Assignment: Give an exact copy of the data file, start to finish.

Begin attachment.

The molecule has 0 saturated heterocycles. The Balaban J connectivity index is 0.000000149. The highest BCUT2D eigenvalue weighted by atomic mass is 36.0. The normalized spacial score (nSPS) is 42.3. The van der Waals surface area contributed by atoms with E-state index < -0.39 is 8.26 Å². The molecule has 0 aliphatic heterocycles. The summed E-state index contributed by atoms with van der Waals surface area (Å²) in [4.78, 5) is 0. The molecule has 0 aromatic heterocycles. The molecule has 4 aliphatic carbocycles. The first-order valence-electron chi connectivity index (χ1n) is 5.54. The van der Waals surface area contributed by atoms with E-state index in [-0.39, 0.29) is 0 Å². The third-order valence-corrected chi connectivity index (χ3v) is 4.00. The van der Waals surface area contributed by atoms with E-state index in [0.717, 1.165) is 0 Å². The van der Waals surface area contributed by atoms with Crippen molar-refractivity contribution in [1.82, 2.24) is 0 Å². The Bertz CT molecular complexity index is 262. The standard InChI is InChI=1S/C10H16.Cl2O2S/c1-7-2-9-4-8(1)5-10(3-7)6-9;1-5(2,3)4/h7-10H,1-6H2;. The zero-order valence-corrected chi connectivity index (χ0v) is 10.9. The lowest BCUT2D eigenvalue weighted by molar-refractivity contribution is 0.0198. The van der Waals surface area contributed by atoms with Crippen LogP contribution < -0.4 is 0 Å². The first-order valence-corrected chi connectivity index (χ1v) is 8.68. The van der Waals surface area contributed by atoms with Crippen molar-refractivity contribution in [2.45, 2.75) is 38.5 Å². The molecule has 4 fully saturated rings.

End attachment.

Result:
The molecule has 0 saturated heterocycles. The Balaban J connectivity index is 0.000000149. The highest BCUT2D eigenvalue weighted by atomic mass is 36.0. The normalized spacial score (nSPS) is 42.3. The van der Waals surface area contributed by atoms with E-state index < -0.39 is 8.26 Å². The molecule has 0 aliphatic heterocycles. The summed E-state index contributed by atoms with van der Waals surface area (Å²) in [4.78, 5) is 0. The molecule has 0 aromatic heterocycles. The molecule has 4 aliphatic carbocycles. The first-order valence-electron chi connectivity index (χ1n) is 5.54. The van der Waals surface area contributed by atoms with E-state index in [-0.39, 0.29) is 0 Å². The third-order valence-corrected chi connectivity index (χ3v) is 4.00. The van der Waals surface area contributed by atoms with E-state index in [0.717, 1.165) is 0 Å². The van der Waals surface area contributed by atoms with Crippen molar-refractivity contribution in [1.82, 2.24) is 0 Å². The Bertz CT molecular complexity index is 262. The standard InChI is InChI=1S/C10H16.Cl2O2S/c1-7-2-9-4-8(1)5-10(3-7)6-9;1-5(2,3)4/h7-10H,1-6H2;. The zero-order valence-corrected chi connectivity index (χ0v) is 10.9. The lowest BCUT2D eigenvalue weighted by molar-refractivity contribution is 0.0198. The van der Waals surface area contributed by atoms with Crippen LogP contribution < -0.4 is 0 Å². The first-order valence-corrected chi connectivity index (χ1v) is 8.68. The van der Waals surface area contributed by atoms with Crippen molar-refractivity contribution in [2.45, 2.75) is 38.5 Å². The molecule has 4 fully saturated rings.